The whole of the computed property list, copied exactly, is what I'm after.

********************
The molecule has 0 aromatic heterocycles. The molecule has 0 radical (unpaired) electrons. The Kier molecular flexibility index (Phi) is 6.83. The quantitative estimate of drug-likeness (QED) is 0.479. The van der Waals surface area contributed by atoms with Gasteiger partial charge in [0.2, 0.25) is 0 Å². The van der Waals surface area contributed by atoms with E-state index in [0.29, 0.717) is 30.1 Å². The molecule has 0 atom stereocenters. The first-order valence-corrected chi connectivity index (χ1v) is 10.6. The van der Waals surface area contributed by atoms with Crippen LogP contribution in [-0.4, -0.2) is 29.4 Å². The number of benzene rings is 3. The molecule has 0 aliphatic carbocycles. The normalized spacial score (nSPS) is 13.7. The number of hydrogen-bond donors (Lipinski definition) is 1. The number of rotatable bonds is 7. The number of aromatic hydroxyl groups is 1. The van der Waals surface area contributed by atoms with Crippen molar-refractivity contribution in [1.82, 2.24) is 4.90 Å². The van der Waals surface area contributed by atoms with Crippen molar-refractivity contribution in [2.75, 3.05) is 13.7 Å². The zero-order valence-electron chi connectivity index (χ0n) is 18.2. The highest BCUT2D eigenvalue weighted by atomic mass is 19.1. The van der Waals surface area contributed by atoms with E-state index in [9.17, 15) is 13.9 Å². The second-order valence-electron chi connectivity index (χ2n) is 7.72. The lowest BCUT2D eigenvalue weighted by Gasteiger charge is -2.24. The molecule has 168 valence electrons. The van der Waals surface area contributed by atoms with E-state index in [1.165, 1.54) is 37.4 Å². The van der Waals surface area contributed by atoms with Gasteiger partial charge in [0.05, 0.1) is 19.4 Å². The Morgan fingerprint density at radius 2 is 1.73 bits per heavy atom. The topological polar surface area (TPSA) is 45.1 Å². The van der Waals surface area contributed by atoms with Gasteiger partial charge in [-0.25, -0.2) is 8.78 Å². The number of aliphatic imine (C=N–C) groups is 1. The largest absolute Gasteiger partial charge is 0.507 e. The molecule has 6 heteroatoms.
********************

The molecule has 0 aromatic heterocycles. The molecule has 0 radical (unpaired) electrons. The Kier molecular flexibility index (Phi) is 6.83. The quantitative estimate of drug-likeness (QED) is 0.479. The van der Waals surface area contributed by atoms with Gasteiger partial charge in [0.2, 0.25) is 0 Å². The van der Waals surface area contributed by atoms with E-state index in [0.29, 0.717) is 30.1 Å². The molecule has 0 atom stereocenters. The first-order valence-corrected chi connectivity index (χ1v) is 10.6. The van der Waals surface area contributed by atoms with Crippen LogP contribution in [-0.4, -0.2) is 29.4 Å². The number of benzene rings is 3. The molecule has 0 aliphatic carbocycles. The normalized spacial score (nSPS) is 13.7. The number of hydrogen-bond donors (Lipinski definition) is 1. The number of rotatable bonds is 7. The number of aromatic hydroxyl groups is 1. The van der Waals surface area contributed by atoms with Crippen molar-refractivity contribution in [1.82, 2.24) is 4.90 Å². The van der Waals surface area contributed by atoms with Crippen molar-refractivity contribution in [2.75, 3.05) is 13.7 Å². The zero-order valence-electron chi connectivity index (χ0n) is 18.2. The highest BCUT2D eigenvalue weighted by atomic mass is 19.1. The van der Waals surface area contributed by atoms with E-state index in [9.17, 15) is 13.9 Å². The second-order valence-electron chi connectivity index (χ2n) is 7.72. The lowest BCUT2D eigenvalue weighted by Gasteiger charge is -2.24. The molecule has 168 valence electrons. The van der Waals surface area contributed by atoms with E-state index in [1.165, 1.54) is 37.4 Å². The van der Waals surface area contributed by atoms with Gasteiger partial charge in [0.05, 0.1) is 19.4 Å². The Morgan fingerprint density at radius 2 is 1.73 bits per heavy atom. The topological polar surface area (TPSA) is 45.1 Å². The van der Waals surface area contributed by atoms with Gasteiger partial charge in [-0.25, -0.2) is 8.78 Å². The number of aliphatic imine (C=N–C) groups is 1. The largest absolute Gasteiger partial charge is 0.507 e. The molecule has 6 heteroatoms.